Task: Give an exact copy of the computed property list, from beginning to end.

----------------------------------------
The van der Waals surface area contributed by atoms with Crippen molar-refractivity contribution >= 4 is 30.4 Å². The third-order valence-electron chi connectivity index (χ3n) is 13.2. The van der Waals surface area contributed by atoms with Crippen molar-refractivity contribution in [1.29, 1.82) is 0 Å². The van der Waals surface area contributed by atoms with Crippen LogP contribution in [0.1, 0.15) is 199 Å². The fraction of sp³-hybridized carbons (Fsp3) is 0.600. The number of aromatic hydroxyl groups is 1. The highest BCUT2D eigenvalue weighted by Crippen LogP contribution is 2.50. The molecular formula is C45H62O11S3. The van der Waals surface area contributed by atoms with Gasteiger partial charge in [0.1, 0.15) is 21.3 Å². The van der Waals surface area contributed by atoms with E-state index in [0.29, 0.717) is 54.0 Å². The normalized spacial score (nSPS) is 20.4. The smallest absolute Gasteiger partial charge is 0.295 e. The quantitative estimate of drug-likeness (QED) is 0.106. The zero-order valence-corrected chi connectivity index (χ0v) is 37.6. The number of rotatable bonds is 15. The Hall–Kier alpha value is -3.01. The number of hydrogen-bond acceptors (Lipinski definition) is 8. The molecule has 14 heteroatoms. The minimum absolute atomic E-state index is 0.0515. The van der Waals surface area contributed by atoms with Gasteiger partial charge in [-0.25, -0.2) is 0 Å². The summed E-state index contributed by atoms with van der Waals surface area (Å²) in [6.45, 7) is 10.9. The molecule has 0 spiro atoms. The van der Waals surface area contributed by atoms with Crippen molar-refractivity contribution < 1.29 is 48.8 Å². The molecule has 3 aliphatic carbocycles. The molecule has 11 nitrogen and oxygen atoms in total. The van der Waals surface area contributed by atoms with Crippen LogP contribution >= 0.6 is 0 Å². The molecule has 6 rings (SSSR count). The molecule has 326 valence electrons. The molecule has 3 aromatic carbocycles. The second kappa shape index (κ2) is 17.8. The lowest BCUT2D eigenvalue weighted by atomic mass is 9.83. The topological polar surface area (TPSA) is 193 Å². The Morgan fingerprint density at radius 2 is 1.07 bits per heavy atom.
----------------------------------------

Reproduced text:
The van der Waals surface area contributed by atoms with Crippen molar-refractivity contribution >= 4 is 30.4 Å². The third-order valence-electron chi connectivity index (χ3n) is 13.2. The van der Waals surface area contributed by atoms with Crippen molar-refractivity contribution in [1.29, 1.82) is 0 Å². The van der Waals surface area contributed by atoms with Crippen LogP contribution in [0.1, 0.15) is 199 Å². The fraction of sp³-hybridized carbons (Fsp3) is 0.600. The number of aromatic hydroxyl groups is 1. The highest BCUT2D eigenvalue weighted by Crippen LogP contribution is 2.50. The molecular formula is C45H62O11S3. The van der Waals surface area contributed by atoms with Gasteiger partial charge in [0.1, 0.15) is 21.3 Å². The van der Waals surface area contributed by atoms with E-state index in [0.29, 0.717) is 54.0 Å². The normalized spacial score (nSPS) is 20.4. The smallest absolute Gasteiger partial charge is 0.295 e. The quantitative estimate of drug-likeness (QED) is 0.106. The zero-order valence-corrected chi connectivity index (χ0v) is 37.6. The number of rotatable bonds is 15. The Hall–Kier alpha value is -3.01. The number of hydrogen-bond acceptors (Lipinski definition) is 8. The molecule has 14 heteroatoms. The minimum absolute atomic E-state index is 0.0515. The van der Waals surface area contributed by atoms with Gasteiger partial charge in [-0.25, -0.2) is 0 Å². The summed E-state index contributed by atoms with van der Waals surface area (Å²) in [6.45, 7) is 10.9. The molecule has 0 spiro atoms. The van der Waals surface area contributed by atoms with Crippen molar-refractivity contribution < 1.29 is 48.8 Å². The molecule has 3 aliphatic carbocycles. The molecule has 11 nitrogen and oxygen atoms in total. The van der Waals surface area contributed by atoms with Crippen LogP contribution >= 0.6 is 0 Å². The molecule has 6 rings (SSSR count). The molecule has 326 valence electrons. The molecule has 3 aromatic carbocycles. The second kappa shape index (κ2) is 17.8. The lowest BCUT2D eigenvalue weighted by atomic mass is 9.83. The topological polar surface area (TPSA) is 193 Å². The Morgan fingerprint density at radius 2 is 1.07 bits per heavy atom.